United for a Fair Economy has published State of the Dream 2009: The Silent Depression. There is no creativity in direct quotes but since my time is very limited today, this is the background they give in describing this report:
“While the general population has been in recession for one year, people of color have been in recession for five years. By definition, a long-term recession is a depression.
We detail additional evidence that shows the current racial economic inequity, including poverty rates, wealth and assets and economic mobility. While racial barriers did not prevent an African-American from becoming President, they continue to impede many people of color from achieving the same economic success as their white counterparts.”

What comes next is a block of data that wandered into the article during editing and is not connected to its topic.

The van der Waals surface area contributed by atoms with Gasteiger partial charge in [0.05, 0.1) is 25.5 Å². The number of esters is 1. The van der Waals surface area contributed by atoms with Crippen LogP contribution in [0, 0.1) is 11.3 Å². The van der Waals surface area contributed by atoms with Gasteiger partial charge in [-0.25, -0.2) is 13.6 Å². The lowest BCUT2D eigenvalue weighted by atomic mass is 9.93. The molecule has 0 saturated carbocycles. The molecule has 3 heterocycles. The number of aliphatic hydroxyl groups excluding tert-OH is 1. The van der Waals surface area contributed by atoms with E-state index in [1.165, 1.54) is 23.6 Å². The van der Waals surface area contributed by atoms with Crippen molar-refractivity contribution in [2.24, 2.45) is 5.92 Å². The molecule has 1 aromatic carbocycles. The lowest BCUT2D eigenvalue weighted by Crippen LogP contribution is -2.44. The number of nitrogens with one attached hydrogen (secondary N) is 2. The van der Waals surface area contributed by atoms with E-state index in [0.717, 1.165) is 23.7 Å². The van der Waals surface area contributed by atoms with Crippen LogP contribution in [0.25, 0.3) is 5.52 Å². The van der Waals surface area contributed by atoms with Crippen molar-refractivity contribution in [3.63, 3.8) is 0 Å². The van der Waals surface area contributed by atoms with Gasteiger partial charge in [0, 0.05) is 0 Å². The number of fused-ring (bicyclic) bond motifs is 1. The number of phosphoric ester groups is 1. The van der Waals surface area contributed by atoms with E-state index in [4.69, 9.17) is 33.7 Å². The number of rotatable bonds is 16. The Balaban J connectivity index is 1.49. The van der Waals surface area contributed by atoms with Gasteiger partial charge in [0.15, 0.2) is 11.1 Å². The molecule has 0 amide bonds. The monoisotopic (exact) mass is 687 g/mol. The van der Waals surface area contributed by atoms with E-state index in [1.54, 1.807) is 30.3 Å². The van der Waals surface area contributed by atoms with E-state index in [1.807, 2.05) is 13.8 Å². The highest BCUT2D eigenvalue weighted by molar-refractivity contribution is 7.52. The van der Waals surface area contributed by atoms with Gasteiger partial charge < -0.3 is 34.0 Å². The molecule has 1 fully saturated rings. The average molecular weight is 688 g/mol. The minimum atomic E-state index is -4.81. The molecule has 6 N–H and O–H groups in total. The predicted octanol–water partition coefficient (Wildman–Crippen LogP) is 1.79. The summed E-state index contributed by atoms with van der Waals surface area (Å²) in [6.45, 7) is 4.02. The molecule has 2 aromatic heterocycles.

Check it out at: http://www.faireconomy.org/news/state_of_the_dream_2009_the_silent_depression
Overall, 24% of Blacks and 21% of Latinos are in poverty, versus 8% of whites. I hope that we do not choose to remain blind to issues of race simply because we have elected President Obama. Painful issues are still there, obviously.
“Every gun that is made, every warship launched, every rocket fired signifies, in the final sense, a theft from those who hunger and are not fed, those who are cold and are not clothed. The world in arms is not spending money alone. It is spending the sweat of its laborers, the genius of its scientists, the hopes of its children… This is not a way of life at all, in any true sense. Under the cloud of threatening war, it is humanity hanging from a cross of iron.”
— Former U.S. President, Dwight D. Eisenhower, in a speech on April 16, 1953